Wed 12 Dec 2018
Read other related stories: Cooking With Wood , Dr. Smoke's Insights , General Smoking Information , Wood Cooking Methods
10 THINGS YOU DO THAT RUIN YOUR SMOKING & GRILLING EXPERIENCE
We’ve all had those moments when the food comes off the smoker or grill and we wonder, What went wrong??
Sometimes the event is so bad you want to swear off outdoor cooking for good. I’m here to ask you to step away from the ledge and think about whether you do any of the following things. The more items on the list you engage in, the more likely you can benefit from my suggestions.
#1 Resting Meat
This tends to be the common practice for roasts and steaks/chops. You’ve managed to get a nice crisp skin to the roast or steak and then you let it sit or rest, thinking it will make the outcome juicier. You end up with a soft skin, a wet outside, and waxy fat. These are meat cuts that don’t require resting. In fact, they will rest enough on your dinner plate so they are best served hot of the grill or smoker, without a rest period.
#2 Using Too Much Wood
You know that charcoal and gas are the fuels used to reach and maintain temperature while you’re cooking, and that hardwood is what flavors your food. You want to ensure there is adequate smoke flavor so you add 10 pieces of wood chunks to the hot coals when you start cooking. Then after the first hour, you add another 6 pieces of wood. STOP! That is way too much and simply put, a waste of a tree. On average it takes just 6 ounces of wood to start flavoring meat. My rule of thumb is to add 3-4 wood pieces for a full chimney of charcoal plus a couple of pounds of unlit. Only when those pieces are fully combusted (black and ashy) do I add a couple more pieces. Depending on what and how long I’m cooking, I may only use 6 pieces total.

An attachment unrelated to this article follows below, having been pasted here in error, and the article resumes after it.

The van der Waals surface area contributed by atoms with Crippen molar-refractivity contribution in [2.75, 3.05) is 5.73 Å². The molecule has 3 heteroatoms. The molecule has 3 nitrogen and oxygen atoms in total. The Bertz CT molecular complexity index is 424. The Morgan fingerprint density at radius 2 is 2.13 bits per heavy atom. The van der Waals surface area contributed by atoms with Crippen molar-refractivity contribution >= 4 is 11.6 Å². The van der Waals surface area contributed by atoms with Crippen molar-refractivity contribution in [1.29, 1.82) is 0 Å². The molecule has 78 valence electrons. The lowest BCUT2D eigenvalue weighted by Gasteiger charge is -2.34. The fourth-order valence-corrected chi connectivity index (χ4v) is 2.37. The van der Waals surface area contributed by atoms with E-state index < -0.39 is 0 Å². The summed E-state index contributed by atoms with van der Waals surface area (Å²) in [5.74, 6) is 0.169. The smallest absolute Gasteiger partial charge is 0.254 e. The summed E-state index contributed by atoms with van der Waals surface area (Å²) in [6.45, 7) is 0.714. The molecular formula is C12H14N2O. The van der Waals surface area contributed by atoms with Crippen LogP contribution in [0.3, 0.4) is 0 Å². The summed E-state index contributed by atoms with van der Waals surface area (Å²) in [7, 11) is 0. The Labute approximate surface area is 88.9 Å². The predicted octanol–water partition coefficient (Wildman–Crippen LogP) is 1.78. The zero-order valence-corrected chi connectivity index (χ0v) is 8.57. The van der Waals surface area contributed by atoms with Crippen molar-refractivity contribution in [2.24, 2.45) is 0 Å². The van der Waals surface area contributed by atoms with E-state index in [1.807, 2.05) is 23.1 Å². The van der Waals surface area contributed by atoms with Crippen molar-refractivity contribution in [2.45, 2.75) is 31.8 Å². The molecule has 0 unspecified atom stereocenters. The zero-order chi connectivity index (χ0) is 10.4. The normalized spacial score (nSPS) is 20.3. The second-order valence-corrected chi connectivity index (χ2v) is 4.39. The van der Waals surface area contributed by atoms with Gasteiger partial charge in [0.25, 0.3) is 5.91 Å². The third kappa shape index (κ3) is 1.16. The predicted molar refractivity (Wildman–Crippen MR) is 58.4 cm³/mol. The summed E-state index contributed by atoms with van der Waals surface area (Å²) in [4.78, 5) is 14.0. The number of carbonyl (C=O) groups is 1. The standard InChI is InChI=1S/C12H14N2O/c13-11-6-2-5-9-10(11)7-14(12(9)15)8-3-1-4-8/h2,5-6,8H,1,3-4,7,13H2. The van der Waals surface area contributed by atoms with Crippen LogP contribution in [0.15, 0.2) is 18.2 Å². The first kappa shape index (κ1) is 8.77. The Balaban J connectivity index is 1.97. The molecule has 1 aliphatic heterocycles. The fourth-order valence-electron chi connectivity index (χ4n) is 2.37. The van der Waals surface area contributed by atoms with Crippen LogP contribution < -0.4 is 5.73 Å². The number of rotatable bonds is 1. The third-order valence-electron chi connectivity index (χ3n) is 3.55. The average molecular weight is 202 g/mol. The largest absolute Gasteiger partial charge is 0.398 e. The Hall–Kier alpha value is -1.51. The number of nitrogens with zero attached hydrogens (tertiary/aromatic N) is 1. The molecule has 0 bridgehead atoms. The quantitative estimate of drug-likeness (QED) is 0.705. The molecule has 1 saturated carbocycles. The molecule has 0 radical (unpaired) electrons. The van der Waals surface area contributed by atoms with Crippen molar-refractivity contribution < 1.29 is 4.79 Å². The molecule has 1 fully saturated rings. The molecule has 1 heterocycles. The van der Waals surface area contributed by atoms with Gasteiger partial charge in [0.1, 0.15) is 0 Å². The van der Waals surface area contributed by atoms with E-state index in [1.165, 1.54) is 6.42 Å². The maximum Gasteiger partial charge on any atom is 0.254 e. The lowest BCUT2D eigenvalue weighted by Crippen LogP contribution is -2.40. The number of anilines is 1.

#3 You Soaked Your Smoking/Grilling Wood
I know this is one of the biggest controversies out there when it comes to smoking with wood. To soak or not. I take the stand that you should never soak the wood as adding water will only fluctuate your cooking temperature and take more energy away from the fire to steam the water from the wood. Remember, the wood cannot start to combust until the excess water has been vaporized. Work with a wood that has at least 20% moisture for the best flavor.
#4 Room Temperature Meat
It is well documented that when you want to attract smoke vapor from burning wood, colder temperatures are like a magnet. Don’t take the meat out of the refrigerator until right before you’re ready to place it on the grill. In addition to attracting smoke vapor, colder temperature meats will warm up faster in your equipment than if you left them out on the kitchen counter.
#5 Searing to Lock in Juices
This is the one item even well-known restaurants can get wrong. Searing meats before finish cooking does not lock in the juices. What it does do is brown the outside of the meat and firm up the outer surface, giving a distinct pleasant flavor. The meat fibers do not get sealed by this method or produce any additional juiciness to the meat.
#6 Marinating Overnight or Longer